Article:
Eminem vs. Troye Sivan: ‘Kamikaze’ and ‘Bloom’ Are Music’s Dark Past and Bright Future

Eminem's surprise album is not the music we need in 2018—but Troye Sivan's 'Bloom' is.

Troye Sivan performing in Los Angeles. Rich Polk/Getty Images for Capitol Music Group

In one of those rare instances of pure pop-culture synergy, Eminem dropped a surprise album, Kamikaze, on Friday, the same day as the planned release of Bloom, the sophomore album by pop star Troye Sivan.

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Sivan is an openly gay 22-year-old singer whose songs reckon with the complexities of queer desire, while Eminem has been spewing racist, sexist and homophobic epithets in his lyrics throughout his career, including on Kamikaze. In “Fall,” a song off the new LP, Eminem calls rapper Tyler, the Creator a “faggot.”

The two records are wildly different, but reactions to them illustrate just how much the pop universe has evolved over the past 20 years. Sivan’s is the stronger effort—Bloom has garnered “universal acclaim“—and that’s mainly due to the fresh perspective, daring imagery and heartfelt honesty he brings to his music.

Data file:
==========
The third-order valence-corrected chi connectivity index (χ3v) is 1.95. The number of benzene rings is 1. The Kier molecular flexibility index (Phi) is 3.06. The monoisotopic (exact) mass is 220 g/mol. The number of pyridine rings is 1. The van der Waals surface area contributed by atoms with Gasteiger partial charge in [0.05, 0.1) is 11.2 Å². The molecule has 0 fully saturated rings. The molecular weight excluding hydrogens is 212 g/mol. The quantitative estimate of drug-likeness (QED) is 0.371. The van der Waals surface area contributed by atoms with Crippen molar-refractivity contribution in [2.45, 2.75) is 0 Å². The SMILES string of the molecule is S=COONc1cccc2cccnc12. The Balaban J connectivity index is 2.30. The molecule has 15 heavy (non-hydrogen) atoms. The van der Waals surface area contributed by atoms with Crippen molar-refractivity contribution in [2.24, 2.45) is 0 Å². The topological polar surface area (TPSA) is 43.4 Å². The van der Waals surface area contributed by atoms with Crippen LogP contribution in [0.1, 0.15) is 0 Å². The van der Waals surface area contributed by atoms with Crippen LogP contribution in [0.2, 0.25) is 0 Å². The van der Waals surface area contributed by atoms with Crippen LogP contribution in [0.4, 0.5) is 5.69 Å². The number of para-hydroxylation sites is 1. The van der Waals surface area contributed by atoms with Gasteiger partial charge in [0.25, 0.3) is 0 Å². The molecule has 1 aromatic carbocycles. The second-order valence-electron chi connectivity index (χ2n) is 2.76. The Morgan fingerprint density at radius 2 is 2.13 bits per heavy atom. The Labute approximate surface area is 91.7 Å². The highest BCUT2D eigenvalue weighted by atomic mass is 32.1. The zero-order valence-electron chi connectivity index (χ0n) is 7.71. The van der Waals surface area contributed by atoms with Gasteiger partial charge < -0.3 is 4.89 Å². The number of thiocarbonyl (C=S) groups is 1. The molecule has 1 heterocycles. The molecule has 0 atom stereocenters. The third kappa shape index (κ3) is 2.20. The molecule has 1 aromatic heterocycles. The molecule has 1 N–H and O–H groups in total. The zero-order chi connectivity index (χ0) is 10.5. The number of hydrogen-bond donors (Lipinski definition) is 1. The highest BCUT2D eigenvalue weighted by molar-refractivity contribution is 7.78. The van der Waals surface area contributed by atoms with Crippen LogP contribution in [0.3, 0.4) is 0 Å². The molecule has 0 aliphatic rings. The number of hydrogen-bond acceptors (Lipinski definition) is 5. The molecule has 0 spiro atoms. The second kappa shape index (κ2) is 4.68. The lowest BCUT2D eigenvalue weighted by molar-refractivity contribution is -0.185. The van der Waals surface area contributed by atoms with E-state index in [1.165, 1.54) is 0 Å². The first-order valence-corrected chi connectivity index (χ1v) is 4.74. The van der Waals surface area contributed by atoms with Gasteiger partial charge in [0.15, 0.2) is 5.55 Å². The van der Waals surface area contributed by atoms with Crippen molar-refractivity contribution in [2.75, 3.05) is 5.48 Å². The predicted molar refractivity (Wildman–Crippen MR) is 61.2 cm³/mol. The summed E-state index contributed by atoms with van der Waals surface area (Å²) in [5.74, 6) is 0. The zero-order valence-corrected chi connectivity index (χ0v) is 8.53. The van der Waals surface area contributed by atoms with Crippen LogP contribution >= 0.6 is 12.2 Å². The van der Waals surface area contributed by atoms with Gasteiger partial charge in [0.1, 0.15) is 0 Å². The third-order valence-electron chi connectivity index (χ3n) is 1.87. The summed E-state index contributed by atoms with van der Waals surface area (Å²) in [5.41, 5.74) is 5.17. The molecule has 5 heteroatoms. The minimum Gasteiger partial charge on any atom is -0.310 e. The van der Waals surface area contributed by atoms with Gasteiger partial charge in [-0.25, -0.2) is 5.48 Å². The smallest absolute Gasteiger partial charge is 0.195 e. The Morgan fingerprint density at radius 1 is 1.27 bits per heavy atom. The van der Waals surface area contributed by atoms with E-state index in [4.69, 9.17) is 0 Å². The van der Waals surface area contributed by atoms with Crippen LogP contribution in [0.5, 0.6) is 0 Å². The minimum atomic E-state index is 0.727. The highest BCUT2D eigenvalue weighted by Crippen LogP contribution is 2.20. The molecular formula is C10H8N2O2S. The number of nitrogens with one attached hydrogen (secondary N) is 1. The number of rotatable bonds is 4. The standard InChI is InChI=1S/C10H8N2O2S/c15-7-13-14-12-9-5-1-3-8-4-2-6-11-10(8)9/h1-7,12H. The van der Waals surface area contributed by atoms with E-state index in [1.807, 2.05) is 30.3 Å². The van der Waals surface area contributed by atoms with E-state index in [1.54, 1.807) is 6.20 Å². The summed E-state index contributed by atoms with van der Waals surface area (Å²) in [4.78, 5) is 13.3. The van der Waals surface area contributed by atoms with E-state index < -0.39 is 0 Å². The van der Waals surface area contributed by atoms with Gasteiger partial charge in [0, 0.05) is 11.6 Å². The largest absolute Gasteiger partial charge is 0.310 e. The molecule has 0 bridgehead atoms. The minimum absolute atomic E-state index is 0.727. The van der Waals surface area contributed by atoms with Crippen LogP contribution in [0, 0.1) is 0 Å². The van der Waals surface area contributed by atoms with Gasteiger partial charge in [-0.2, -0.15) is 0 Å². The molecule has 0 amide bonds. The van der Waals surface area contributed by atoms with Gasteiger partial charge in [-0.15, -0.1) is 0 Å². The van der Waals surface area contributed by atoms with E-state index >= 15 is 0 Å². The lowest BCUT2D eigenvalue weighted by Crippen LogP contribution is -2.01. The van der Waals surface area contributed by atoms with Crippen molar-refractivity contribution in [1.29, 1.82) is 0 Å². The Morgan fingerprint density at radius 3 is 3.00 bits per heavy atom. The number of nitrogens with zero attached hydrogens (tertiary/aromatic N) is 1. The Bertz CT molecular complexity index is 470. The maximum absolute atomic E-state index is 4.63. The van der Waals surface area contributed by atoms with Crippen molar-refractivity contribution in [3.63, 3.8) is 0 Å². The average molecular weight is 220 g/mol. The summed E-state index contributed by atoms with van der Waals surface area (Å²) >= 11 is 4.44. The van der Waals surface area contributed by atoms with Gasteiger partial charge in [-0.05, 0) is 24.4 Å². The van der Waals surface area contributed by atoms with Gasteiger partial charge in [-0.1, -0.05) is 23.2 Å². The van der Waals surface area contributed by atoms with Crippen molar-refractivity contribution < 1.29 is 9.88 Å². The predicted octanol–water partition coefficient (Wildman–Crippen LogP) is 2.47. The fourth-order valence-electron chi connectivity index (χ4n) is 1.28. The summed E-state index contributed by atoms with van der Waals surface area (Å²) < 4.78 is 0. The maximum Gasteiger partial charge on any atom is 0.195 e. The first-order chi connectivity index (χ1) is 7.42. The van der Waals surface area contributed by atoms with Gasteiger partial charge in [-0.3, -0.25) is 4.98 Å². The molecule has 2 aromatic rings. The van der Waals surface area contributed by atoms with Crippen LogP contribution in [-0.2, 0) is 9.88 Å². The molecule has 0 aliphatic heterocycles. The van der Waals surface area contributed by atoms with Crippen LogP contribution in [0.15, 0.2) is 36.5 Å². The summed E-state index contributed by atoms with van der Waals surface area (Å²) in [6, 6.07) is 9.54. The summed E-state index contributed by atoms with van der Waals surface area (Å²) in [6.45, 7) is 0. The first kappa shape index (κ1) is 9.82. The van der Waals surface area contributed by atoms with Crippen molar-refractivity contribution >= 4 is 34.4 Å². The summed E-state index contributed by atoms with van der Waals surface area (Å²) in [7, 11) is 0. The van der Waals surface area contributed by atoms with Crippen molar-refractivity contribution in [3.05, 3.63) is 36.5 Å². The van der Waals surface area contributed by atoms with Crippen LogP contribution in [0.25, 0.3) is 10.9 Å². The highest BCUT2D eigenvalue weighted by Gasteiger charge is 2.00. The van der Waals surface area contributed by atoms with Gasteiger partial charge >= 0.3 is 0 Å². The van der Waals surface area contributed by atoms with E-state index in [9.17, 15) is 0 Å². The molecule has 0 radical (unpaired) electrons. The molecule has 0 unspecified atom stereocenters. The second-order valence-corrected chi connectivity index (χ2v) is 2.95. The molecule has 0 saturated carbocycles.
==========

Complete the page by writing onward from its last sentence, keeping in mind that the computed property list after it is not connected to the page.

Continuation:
Sivan’s beautiful visuals are naturalistic and strange, as though he were foraging his way through a forest planted hundreds of years in the future. His vocals are by turns coaxing and shy, frequently evoking the feeling of being on the verge of a crush. And make no mistake, the album brings the bangers. Standouts include “My My My!,” “Lucky Strike” (with the memorable line “And my boy like a queen / Unlike one you’ve ever seen / He knows how to love me better”) and the title track, which had tongues wagging over its apparent subject matter when it was released in May—though Sivan has denied it, it seems to refer to anal sex between two men. “He claims the song is ‘100 percent about flowers,’ as if he expects us to believe he’s not using that imagery like a gay Georgia O’Keeffe,” wrote Sasha Geffen for Pitchfork.

In today’s hyper-politicized landscape, savvy pop musicians are aligning themselves with progressive messaging to appeal to liberal and left-leaning listeners, but Sivan’s unabashed declarations of same-sex lust and love and his innovative aesthetics set him apart from many mainstream acts, Eminem especially. Even if Bloom doesn’t end up charting astronomically (it’s currently No. 4 on iTunes in the U.S.), it feels like a pivotal achievement for an early-career pop artist.

Eminem, on the other hand, is facing middling reviews and backlash in response to his hateful lyrical content. In contrast to Sivan’s passionate, club-ready love songs, Eminem’s rapid-fire homophobic insults hit the ear like a hail of bullets. Little on his new LP scans as original—not the tired trap beats, the cadence of his furious voice or the predictable slurs. He’s plagiarizing his past self, like he’s been doing for years.